I thought they already did... Stellenbosch certainly has, and I'm pretty sure UCT too. Too many students who qualified for university entrance dropped out again, so now they just don't trust the results of the school system anymore. Applicants therefore have to write a series of entrance exams the year before they want to come study. Perhaps that is why I haven't seen these 5 km long Q's for late applicants in Stellenbosch yet. Students who have to drop out because they shouldn't have been there in the first place don't only waste time and money, but they also leave with huge emotional damage and sense of failure and crushed dreams that affects them for years to come - it's just not fair to the student.

  • Aj - 2011-01-10 17:17

    1st of all study... it's worth it.. by the time you reach your M degree or Ph.d you will have a job for cert. and a high paying 1. cept like.. education. 2nd the tertiary institutions get 'funding from the gov' but... they only get funding per student if and when the student graduates with any type of 'degree' if u quit halfway.. they lose money.. so if you have a chance to study what you love... do it... and keep on studying to M or Ph.d It's worth it.

  • I'm thinkin - 2011-01-10 17:23

    Quite simple really. Over the past few years the varsities have been forced to accept black students ahead of white students even if their marks were worse. Obviously the number of "limited" black students that pass 1st year and proceed to 2nd is very small. The number of students in 2nd year onwards is therefore small and places the varsity under finalcial strain so they increase their initial intake.

  • Zinki - 2011-01-10 17:32

    A lot of these kids will not make the first year of varsity. It's a hell of a shock to some of them from their bad schooling. The drop out rate will be extremely high this year.

  • kylespobox - 2011-01-10 17:33


  • pat.pugheparry - 2011-01-10 17:36

    It is time that we faced reality. The country should be focusing far more on creating apprenticeships that will enable people to do an honest day's work instead of obtaining a degree (or more likely dropping out) that will still leave them unemployable. We need nurses, lab workers, bookkeepers,plumbers, electricians, artisans, IT technicians, farmers etc who have been properly trained, have a good solid worth ethic and have marketable skills.

      wardle2066 - 2011-01-10 20:14

      Pat - 100% spot on

      thabotabz - 2011-01-11 15:57

      pat.pugheparry you are dead ryt. The country needs to concentrate and propose career development models that aims at complimenting the theory gained from universities so to prepare them for the cooperate world. I think we all know that the government did allocate a budget for this kind of programes. It is this lame executives whom then only needed a diploma or have a relative in the company that are too selfish to practice effective knowledge transfer to the younger generation, all in the name of job security. What the hell will a fucking 55 yr old male need to secure the job, the guys have 20+ yrs experience. The structure is bad, it has stage to be competitive. To think of it the is no funking way that an individual (irrespective of the fency brains) can substitute a personnel with 20 yrs experience.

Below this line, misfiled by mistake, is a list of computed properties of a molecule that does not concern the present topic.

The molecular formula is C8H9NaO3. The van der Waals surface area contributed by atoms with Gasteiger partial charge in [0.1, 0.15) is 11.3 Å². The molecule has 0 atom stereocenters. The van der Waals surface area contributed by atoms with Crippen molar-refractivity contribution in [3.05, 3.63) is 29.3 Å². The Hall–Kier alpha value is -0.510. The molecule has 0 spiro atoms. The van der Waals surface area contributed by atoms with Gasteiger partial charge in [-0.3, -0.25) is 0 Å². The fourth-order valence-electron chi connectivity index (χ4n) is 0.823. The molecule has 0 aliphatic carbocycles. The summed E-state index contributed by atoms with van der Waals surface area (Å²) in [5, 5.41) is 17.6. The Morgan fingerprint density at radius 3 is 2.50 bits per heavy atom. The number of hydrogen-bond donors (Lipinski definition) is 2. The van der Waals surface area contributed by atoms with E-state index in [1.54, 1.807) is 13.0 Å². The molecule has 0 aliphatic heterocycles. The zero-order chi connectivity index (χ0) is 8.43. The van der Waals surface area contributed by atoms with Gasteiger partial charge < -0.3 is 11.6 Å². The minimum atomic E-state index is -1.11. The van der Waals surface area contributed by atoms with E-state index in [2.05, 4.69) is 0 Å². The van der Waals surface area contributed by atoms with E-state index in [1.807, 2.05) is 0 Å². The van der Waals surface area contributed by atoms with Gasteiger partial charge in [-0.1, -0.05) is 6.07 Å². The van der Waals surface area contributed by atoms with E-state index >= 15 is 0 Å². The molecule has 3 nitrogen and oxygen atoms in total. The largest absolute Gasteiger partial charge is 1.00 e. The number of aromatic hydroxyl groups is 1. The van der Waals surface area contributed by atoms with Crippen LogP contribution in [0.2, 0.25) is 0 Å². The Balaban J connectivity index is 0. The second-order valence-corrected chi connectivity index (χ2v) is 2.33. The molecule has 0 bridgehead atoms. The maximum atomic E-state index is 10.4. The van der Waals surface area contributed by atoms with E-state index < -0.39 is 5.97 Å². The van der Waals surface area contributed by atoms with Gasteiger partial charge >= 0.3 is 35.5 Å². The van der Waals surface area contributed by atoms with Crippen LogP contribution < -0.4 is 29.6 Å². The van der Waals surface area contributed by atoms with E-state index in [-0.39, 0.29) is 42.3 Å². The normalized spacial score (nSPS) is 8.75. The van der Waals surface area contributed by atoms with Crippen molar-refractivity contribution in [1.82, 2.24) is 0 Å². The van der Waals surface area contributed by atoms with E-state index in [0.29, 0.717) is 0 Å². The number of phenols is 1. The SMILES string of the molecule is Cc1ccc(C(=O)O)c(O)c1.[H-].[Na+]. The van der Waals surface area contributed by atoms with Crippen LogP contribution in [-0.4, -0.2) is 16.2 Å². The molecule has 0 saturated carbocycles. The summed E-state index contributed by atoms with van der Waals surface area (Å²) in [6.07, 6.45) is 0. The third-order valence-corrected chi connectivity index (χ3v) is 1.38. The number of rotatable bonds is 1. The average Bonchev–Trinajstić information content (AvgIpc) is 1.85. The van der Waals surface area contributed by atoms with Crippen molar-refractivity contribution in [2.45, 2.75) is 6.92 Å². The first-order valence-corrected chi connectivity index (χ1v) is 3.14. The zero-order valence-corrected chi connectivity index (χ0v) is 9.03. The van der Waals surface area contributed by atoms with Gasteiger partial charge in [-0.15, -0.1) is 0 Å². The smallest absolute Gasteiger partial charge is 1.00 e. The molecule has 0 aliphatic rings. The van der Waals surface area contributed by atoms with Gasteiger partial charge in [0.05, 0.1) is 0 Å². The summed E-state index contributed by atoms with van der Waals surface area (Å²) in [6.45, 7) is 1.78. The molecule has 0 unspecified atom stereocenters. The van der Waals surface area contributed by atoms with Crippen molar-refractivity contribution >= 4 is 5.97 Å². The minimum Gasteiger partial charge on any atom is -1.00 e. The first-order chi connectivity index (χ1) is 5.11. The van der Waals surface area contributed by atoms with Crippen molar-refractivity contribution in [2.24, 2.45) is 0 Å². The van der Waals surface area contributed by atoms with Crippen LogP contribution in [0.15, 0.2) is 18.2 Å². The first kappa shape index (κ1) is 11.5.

• BlackSwan - 2011-01-10 17:37

    The maths don't add up - but what the hell, sure Blade passed with flying colours at some stage. JZ was referred to as "Dr Z" during yesterday's cricket commentary - did he get a PhD from an Indian university?

  • Reinier - 2011-01-10 19:21

    Eish , We demand office jobs with computa and cellphone to speak on face book to be heard. Artisan/Boer/Nurse sounds like work.

  • ArtGee - 2011-01-10 19:28

    They cetainly know how to make EVERY THING look so GOOD... As if they are just so BLOODY WONDERFUL!!! Then when the year end result appear... they put it down to BLATANT LAZINESS.... We believe you Blunt... Millions wouldn't!

      maseratifitt - 2011-01-10 20:12

      ArtGee: Are you suggesting the Blade is Blunt? I am also a bit confused, because on the 19h00 news it was said that there are not enough spaces for 2010 matriculants at tertiary institutions.

  • wardle2066 - 2011-01-10 20:12

    Ja- call him Blade because Stooopid was too difficult to spell. So what if we train more artisans? So what we graduate more kids - without wek, they are qualified unemployed as opposed to unskilled unemployed. Career guidance - so the ou wants to be - lets say, a bob sled builder - hows that going to help? The DUT graduates textile technologists every year, But - due to our new found rape - oops - business relationship with imperialist China, the industry has collapsed. To get that qualification you need a Matric with maths and science. So, even though that kid had done good - the kid may not get a good job. Then again - asking students to work hard is also quite funny - considering half of parliament dont rock up, teachers would rather strike, the ANCYL would rather pee it up at festivals, and government fraudsters have proven its more lucrative to be corrupt than to work - not so Jacky Selebi........

  • Pearl Pillay - 2011-01-10 21:17

    "Students in FET colleges who qualified for financial aid would be exempted completely from paying academic fees in 2011." What about those of us who chose to continue with secondary education, i.e. those of us who stayed in high school. Waving fees is a great idea, yes, but I feel it's rather unfair to those who chose to continue their schooling. FET colleges are meant to equip students will necessary skills needed to obtain jobs. Surely if they had intentions of attending university, they would have stayed in high school. Disappointing.